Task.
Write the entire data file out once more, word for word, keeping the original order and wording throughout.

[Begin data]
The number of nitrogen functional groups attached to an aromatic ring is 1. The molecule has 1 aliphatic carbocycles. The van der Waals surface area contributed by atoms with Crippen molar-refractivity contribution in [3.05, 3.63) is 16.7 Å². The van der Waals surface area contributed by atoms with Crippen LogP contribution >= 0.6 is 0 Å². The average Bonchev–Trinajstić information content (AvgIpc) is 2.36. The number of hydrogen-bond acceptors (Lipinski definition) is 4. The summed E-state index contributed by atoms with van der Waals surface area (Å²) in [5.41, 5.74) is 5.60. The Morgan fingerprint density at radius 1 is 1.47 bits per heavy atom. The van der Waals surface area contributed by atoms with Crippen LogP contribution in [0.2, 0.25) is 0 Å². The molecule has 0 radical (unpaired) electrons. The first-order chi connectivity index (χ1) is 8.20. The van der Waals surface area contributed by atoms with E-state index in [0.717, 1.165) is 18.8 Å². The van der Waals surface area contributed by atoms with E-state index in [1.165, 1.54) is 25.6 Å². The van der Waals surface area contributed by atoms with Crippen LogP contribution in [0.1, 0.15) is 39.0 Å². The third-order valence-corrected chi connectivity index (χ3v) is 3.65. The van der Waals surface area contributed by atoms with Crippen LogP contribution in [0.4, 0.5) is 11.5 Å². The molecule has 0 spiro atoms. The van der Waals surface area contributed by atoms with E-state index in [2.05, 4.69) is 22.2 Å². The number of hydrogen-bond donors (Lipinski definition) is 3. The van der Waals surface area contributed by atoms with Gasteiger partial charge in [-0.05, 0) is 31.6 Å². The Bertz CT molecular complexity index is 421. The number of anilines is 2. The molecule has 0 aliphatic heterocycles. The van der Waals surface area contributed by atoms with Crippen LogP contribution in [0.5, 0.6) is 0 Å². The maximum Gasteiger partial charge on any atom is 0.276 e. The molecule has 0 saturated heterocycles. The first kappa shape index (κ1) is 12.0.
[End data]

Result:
The number of nitrogen functional groups attached to an aromatic ring is 1. The molecule has 1 aliphatic carbocycles. The van der Waals surface area contributed by atoms with Crippen molar-refractivity contribution in [3.05, 3.63) is 16.7 Å². The van der Waals surface area contributed by atoms with Crippen LogP contribution >= 0.6 is 0 Å². The average Bonchev–Trinajstić information content (AvgIpc) is 2.36. The number of hydrogen-bond acceptors (Lipinski definition) is 4. The summed E-state index contributed by atoms with van der Waals surface area (Å²) in [5.41, 5.74) is 5.60. The Morgan fingerprint density at radius 1 is 1.47 bits per heavy atom. The van der Waals surface area contributed by atoms with Crippen LogP contribution in [0.2, 0.25) is 0 Å². The molecule has 0 radical (unpaired) electrons. The first-order chi connectivity index (χ1) is 8.20. The van der Waals surface area contributed by atoms with E-state index in [0.717, 1.165) is 18.8 Å². The van der Waals surface area contributed by atoms with E-state index in [1.165, 1.54) is 25.6 Å². The van der Waals surface area contributed by atoms with Crippen LogP contribution in [0.1, 0.15) is 39.0 Å². The third-order valence-corrected chi connectivity index (χ3v) is 3.65. The van der Waals surface area contributed by atoms with Crippen LogP contribution in [0.4, 0.5) is 11.5 Å². The molecule has 0 spiro atoms. The van der Waals surface area contributed by atoms with E-state index in [2.05, 4.69) is 22.2 Å². The number of hydrogen-bond donors (Lipinski definition) is 3. The van der Waals surface area contributed by atoms with Gasteiger partial charge in [-0.05, 0) is 31.6 Å². The Bertz CT molecular complexity index is 421. The number of anilines is 2. The molecule has 0 aliphatic heterocycles. The van der Waals surface area contributed by atoms with Crippen LogP contribution in [0.5, 0.6) is 0 Å². The maximum Gasteiger partial charge on any atom is 0.276 e. The molecule has 0 saturated heterocycles. The first kappa shape index (κ1) is 12.0.